FDA will make cigarette packages more gruesome to scare smokers

Brittany A. Roston - Mar 17, 2020, 4:29pm CDT
FDA will make cigarette packages more gruesome to scare smokers

Although multiple efforts, including educational campaigns and higher taxes, have greatly reduced the number of smokers in only a couple of months, there are estimated to be around 34 million smokers in the United States. The FDA wants to reduce that number and plans to ramp up gruesome packaging as a disincentive. The new packaging will include imagery of lesser-known consequences linked to cigarettes.

On Tuesday, the FDA revealed that it has issued a final rule that will force cigarette manufacturers to include new warnings on their cigarette packages and related advertisements. These warnings will include photo-realistic images in color that depict some of the lesser-known consequences of smoking, including things like fetal growth problems and diabetes.

The warnings will also feature ‘textual statements,’ according to the FDA, which says that the new health warnings will start appearing on cigarette packaging and advertisements in June 2021. The top 50-percent of the front and back cigarette box panels will need to feature these warning labels, the agency says, as will a minimum of the 20-percent area on the top of advertisements.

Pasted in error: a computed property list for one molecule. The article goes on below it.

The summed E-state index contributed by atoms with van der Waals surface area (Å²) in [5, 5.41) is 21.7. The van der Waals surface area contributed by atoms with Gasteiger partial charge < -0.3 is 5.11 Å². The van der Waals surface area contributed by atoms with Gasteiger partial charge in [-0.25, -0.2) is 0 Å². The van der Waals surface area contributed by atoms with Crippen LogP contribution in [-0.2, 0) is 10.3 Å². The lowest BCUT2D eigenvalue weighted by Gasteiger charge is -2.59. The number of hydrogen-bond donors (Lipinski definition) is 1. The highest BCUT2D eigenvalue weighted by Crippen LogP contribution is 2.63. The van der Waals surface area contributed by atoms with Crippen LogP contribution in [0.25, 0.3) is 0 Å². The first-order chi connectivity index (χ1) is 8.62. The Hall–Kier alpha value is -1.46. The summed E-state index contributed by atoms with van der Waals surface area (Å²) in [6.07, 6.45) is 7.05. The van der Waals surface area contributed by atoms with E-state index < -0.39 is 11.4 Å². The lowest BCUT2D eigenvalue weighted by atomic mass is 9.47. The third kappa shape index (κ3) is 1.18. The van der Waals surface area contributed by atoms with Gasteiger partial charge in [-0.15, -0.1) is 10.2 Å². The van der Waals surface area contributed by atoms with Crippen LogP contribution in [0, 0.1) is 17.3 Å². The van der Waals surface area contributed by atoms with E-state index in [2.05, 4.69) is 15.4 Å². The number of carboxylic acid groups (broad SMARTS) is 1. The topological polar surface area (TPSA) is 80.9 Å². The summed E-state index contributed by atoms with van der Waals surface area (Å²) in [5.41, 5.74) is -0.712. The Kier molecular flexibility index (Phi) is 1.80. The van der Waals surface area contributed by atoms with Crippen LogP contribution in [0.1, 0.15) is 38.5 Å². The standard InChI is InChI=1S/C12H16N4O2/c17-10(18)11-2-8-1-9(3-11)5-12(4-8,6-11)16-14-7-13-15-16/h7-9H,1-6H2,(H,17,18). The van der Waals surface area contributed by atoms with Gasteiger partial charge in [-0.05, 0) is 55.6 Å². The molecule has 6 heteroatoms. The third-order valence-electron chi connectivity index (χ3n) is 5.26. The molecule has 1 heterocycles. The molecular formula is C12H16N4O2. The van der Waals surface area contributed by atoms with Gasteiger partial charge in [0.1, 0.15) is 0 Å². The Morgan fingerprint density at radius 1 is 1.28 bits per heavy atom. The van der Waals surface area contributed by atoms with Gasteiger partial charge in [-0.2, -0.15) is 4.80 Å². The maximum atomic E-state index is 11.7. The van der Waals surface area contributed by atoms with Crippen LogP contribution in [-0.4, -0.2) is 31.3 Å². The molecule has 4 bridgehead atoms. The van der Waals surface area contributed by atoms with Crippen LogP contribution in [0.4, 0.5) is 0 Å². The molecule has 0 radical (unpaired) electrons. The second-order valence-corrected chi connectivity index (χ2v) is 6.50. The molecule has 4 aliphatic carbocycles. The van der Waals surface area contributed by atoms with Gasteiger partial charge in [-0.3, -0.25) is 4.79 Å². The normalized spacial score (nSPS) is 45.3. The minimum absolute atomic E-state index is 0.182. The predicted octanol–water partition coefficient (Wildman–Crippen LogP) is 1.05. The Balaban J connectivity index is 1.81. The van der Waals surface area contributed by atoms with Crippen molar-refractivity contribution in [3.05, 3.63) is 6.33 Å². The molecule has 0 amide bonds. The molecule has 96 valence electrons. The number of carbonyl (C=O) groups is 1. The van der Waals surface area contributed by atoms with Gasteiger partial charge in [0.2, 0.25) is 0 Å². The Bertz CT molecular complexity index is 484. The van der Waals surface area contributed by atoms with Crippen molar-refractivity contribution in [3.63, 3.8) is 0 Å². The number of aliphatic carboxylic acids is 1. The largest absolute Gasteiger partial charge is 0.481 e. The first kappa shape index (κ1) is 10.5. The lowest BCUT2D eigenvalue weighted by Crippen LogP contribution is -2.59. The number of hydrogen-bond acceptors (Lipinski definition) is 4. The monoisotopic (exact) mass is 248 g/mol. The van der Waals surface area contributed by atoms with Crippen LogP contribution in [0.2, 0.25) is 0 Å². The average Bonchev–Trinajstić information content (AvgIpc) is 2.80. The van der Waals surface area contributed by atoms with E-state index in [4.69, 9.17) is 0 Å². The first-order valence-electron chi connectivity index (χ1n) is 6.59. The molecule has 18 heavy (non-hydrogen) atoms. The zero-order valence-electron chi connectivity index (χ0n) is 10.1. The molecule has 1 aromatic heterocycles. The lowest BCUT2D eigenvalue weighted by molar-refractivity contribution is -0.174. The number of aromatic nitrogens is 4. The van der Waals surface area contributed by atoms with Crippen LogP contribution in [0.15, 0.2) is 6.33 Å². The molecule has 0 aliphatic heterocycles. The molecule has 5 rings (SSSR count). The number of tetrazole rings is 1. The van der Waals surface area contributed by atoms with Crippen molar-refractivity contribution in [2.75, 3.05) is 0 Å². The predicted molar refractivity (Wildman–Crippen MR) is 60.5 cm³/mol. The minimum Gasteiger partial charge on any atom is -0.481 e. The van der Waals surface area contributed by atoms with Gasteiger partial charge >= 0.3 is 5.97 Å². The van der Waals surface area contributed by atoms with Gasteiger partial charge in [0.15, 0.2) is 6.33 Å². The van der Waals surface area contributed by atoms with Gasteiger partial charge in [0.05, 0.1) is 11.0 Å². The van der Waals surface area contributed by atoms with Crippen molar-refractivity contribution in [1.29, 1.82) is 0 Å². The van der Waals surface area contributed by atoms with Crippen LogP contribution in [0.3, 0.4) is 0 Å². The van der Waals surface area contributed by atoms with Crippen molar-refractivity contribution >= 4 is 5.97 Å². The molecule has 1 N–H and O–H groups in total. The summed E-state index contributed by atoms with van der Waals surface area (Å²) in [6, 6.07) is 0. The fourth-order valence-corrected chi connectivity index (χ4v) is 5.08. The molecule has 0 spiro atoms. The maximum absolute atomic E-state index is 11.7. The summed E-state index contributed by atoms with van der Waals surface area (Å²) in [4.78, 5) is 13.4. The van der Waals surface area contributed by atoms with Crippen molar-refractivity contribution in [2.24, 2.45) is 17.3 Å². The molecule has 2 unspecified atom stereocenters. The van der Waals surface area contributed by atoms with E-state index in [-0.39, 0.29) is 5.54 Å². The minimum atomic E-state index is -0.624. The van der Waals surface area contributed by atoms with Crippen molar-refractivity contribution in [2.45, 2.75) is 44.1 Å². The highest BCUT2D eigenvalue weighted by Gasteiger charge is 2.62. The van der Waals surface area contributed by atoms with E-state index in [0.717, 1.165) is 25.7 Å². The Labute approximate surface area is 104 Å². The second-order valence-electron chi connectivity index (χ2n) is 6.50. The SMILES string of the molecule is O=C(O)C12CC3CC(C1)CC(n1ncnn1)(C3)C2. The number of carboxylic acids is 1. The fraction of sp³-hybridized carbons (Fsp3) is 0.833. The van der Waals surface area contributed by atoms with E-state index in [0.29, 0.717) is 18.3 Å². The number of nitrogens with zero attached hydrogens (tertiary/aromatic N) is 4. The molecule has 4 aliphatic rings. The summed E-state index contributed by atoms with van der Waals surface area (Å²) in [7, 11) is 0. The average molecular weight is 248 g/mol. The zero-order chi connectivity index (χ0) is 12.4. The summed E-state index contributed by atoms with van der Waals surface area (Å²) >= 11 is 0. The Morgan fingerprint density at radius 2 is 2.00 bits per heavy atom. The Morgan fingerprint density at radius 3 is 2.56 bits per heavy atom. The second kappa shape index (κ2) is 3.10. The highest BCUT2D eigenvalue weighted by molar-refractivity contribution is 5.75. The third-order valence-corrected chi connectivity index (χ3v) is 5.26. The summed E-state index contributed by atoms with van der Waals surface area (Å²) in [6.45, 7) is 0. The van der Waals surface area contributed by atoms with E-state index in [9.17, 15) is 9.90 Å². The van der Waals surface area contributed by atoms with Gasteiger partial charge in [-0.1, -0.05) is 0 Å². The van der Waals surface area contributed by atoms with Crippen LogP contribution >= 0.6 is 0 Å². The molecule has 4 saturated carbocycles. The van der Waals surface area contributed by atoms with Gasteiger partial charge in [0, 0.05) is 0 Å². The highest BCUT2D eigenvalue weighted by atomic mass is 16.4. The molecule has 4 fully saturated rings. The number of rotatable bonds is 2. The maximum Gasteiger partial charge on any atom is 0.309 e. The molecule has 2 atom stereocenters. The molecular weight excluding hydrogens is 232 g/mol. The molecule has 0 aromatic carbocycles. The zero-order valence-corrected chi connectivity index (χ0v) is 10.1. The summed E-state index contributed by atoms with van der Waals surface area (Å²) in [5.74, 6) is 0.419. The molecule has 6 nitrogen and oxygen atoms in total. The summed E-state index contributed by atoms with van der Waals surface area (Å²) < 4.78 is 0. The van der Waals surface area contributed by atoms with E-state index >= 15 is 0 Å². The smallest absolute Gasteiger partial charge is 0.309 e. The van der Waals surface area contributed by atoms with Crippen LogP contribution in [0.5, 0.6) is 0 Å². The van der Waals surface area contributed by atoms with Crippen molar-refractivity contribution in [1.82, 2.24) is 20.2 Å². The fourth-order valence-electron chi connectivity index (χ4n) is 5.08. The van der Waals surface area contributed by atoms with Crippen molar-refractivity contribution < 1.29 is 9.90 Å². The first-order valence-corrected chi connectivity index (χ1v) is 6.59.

A total of 11 warning labels have been approved; the FDA says that manufacturers will need to ‘randomly and equally’ distribute and display them on cigarette boxes and ads. The companies will need to rotate out the labels they use on a quarterly basis, as well. The labels will include warnings about cataracts, limb amputation, bladder cancer, type-2 diabetes, and more.

FDA Center for Tobacco Products director Mitch Zeller said:

The 11 finalized cigarette health warnings represent the most significant change to cigarette labels in more than 35 years and will considerably increase public awareness of lesser-known, but serious negative health consequences of cigarette smoking … research shows substantial gaps remain in the public’s knowledge of the harms of cigarette smoking, and smokers have misinformation about cigarettes and their negative health effects.


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